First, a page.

Wednesday, December 9, 2009

Hobby with the City

"Ever notice how churches tend to create their own Christian version of hobbies in their city? If they like to cycle, then instead of joining one of the countless cycling clubs [in the city], they create a Christian cycling club! Instead of joining a Run-Tex club, they form a Christian running club. Church League sports. It’s pathetic. Instead of joining a city league, churches create their own leagues so they can play one another!"

Compelling quote from Jonathan Dodson, a church planter in Austin, on how to get out of your Christian ghetto and live missionally.

Tuesday, December 8, 2009

Books About Theology You'll Actually Read

I have to read a lot of dull, dense, and technical books about Theology. And although I learn a lot from many of them, I could never recommend them to someone who isn't a Pastor or a scholar. But here are some books that I think do a great job of making good theology accessible and interesting. My wife Rachel has read three of these and would agree.

1. The Prodigal God, by Tim Keller. The essential message of the Gospel told afresh -- and in only 133 pages with a huge font!
2. The Baker Pocket Guide to World Religions, by Gerald McDermott. Ever wonder what all the religions actually teach? Precise and concise -- 138 pages.
3. The Great Divorce, by C.S. Lewis. My favorite Lewis book -- a thought-provoking story that will challenge your understanding of sin and hell. 146 pages.
4. The Reason for God, by Tim Keller. Hands down the best book to read or give to a friend if they have doubts about Christianity. Long, but fascinating -- 336 pages.
5. Confessions of a Reformission Rev., by Mark Driscoll. The autobiographical story of a church planter. Driscoll is rude and crude and will make you laugh out loud! 185 pages.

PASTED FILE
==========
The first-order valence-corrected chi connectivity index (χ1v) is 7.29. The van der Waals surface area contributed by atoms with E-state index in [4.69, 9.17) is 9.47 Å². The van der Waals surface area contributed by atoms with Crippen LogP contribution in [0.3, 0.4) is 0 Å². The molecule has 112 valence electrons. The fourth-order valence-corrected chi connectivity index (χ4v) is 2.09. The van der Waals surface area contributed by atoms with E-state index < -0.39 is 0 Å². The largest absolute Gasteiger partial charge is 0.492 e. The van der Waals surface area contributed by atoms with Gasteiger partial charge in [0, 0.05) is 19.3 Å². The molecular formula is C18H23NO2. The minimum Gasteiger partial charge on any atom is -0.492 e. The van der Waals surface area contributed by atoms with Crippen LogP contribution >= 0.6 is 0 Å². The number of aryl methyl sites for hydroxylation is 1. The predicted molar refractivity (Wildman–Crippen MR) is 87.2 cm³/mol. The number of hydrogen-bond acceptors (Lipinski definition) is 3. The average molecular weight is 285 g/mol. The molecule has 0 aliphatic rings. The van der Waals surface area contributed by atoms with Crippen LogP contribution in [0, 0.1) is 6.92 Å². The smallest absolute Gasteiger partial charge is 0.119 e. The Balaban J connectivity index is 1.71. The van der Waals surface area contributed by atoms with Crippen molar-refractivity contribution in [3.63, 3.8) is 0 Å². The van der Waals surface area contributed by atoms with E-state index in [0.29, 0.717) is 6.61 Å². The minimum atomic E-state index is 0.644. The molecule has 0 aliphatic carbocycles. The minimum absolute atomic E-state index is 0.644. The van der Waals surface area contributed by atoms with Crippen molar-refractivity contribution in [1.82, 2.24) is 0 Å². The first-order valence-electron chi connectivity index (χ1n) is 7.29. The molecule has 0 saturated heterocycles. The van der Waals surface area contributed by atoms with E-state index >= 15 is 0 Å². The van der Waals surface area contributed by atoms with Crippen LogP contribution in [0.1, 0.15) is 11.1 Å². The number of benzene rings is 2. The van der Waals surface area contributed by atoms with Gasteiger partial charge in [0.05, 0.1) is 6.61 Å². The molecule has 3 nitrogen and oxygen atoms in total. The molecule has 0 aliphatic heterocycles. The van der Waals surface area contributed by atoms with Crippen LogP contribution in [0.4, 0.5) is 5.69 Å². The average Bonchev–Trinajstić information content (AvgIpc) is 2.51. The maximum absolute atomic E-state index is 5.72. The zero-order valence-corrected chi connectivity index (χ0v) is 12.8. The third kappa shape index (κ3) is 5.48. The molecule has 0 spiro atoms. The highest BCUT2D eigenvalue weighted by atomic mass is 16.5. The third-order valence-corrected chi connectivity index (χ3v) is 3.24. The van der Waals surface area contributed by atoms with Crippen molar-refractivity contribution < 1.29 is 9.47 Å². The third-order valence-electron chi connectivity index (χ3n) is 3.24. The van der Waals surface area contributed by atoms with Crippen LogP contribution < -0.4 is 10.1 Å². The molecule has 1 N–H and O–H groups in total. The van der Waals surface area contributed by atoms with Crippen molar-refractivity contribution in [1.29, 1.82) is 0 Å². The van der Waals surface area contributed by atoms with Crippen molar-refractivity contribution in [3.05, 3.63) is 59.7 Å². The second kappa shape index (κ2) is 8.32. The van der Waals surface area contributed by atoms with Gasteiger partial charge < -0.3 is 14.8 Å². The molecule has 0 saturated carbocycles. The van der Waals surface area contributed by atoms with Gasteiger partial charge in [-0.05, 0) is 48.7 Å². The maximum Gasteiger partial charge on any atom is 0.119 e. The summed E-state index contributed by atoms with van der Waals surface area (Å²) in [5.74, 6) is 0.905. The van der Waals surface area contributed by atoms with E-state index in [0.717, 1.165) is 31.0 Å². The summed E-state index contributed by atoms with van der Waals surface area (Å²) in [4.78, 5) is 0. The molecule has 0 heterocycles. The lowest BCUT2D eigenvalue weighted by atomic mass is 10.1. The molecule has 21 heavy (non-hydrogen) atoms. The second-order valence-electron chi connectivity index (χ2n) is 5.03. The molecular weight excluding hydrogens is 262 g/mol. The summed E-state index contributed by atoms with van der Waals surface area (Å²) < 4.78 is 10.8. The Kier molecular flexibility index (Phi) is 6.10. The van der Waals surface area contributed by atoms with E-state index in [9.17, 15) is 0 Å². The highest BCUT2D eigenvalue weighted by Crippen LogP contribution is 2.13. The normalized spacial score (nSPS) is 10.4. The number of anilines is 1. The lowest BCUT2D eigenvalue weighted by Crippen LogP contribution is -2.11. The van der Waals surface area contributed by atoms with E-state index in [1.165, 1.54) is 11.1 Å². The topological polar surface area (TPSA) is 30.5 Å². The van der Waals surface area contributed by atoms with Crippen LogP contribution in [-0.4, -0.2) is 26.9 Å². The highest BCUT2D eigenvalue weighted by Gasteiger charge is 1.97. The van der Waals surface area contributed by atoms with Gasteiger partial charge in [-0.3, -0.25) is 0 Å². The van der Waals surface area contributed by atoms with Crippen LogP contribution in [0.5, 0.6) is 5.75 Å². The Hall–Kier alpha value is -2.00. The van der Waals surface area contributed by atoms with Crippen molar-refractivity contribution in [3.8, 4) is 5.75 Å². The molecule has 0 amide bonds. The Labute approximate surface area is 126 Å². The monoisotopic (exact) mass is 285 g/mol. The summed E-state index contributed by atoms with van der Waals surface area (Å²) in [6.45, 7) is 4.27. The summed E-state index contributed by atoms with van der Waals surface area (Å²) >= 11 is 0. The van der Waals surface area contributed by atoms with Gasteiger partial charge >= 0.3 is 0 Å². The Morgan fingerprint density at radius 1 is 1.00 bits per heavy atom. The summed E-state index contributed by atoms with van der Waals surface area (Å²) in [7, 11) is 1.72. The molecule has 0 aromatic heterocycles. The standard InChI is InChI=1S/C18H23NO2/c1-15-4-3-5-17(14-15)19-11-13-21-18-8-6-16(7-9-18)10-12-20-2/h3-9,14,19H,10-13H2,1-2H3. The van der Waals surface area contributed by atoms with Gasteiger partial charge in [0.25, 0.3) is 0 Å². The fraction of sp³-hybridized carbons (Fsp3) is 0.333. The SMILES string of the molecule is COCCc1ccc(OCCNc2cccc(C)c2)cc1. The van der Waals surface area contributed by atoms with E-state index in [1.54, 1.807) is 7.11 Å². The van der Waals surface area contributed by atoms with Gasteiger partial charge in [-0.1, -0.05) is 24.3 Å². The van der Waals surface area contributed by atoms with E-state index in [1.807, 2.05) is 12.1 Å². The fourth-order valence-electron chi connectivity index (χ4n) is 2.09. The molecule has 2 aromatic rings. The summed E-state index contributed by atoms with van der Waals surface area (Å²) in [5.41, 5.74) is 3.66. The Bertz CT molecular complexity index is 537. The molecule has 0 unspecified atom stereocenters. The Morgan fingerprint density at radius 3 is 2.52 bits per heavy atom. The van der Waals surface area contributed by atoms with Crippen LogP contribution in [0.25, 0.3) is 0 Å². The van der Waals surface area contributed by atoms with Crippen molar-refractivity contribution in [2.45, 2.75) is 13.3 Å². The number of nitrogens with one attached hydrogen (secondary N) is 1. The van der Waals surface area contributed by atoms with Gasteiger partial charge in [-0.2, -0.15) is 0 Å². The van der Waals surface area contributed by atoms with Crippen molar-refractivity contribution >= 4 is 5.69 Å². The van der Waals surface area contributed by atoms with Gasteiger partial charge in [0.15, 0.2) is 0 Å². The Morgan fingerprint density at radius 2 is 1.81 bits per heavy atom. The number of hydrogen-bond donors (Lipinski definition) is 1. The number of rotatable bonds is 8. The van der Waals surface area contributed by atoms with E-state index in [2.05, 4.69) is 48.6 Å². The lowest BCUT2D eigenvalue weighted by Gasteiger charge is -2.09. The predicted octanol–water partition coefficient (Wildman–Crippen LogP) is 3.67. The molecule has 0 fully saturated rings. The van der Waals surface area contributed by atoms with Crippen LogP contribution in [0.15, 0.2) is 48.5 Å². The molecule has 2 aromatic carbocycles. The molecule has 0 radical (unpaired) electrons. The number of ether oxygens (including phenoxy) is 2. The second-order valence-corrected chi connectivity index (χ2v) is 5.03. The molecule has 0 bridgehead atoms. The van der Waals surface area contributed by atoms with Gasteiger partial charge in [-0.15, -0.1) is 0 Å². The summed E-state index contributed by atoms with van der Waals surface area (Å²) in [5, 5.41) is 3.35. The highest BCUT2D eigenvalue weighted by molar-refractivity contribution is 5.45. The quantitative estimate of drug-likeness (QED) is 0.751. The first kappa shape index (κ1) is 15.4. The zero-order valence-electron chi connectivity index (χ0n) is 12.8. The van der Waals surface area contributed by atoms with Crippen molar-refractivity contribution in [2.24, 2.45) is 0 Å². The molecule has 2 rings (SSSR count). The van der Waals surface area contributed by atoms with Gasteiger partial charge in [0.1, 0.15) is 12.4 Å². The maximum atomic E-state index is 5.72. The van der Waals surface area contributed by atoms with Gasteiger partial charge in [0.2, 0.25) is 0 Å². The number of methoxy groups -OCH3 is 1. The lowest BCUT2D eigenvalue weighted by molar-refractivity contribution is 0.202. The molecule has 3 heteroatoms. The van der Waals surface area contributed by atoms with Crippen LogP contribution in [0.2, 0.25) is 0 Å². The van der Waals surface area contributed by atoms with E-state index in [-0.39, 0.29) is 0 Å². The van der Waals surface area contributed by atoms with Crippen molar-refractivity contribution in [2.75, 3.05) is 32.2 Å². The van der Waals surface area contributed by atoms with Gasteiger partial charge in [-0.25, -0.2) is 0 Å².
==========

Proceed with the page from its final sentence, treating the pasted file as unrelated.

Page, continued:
Here are some I haven't read yet, but have heard also fall into this category:

1. You Can Change, by Tim Chester. On gospel-centered sanctification.
2. Everything You've Ever Wanted to Know About God (But Were Afraid to Ask), by Eric Metaxas. Witty and satirical thoughts about doubts on Christianity.
3. Counterfeit Gods, by Tim Keller. The doctrine of sin told afresh.
4. Sophie's World, by Jostein Gaardner. This one's about the history of philosophy -- but told in the form of a novel to a 14-year old girl.

Anybody else have one to recommend?

Monday, December 7, 2009

The Wonderful Exchange

"This is the wonderful exchange which, out of his measureless benevolence, he has made with us;
that, becoming Son of man with us, he has made us sons of God with him;
that, by his descent to earth, he has prepared an ascent to heaven for us;
that, by taking on our mortality, he has conferred his immortality upon us;
that, accepting our weakness, he has strengthened us by his power;
that, receiving our poverty unto himself, he has transferred his wealth to us;
that, taking the weight of our iniquity upon himself (which oppressed us), he has clothed us with his righteousness."

- John Calvin, Institutes of the Christian Religion, 4.17.2

Wednesday, November 11, 2009

Do I really need this?

I really want a magic mouse. I played with one recently at Best Buy. That thing is just plain awesome. It doesn't have any buttons. You can swipe with two fingers and you can go back and forth between web pages. It really is magic.

I read this from C.S. Lewis' Mere Christianity recently --

"I do not believe one can settle how much we ought to give [Regarding how much money a Christian should give away]. I am afraid the only safe rule is to give more than we can spare. In other words, if our expenditure on comforts, luxuries, amusements, etc., is up to the standard common among those with the same income as our own, we are probably giving away too little. If our charities do not at all pinch or hamper us, I should say they are too small."

The other day, one of my classmates asked this question -- "Do people in the church really live any differently, spend their money any differently, than people outside of the church?" Honestly, I think the answer is no. We have all the same stuff, phones, cars, houses. We justify it by saying we aren't extravagant, we're just average. Just like everyone else.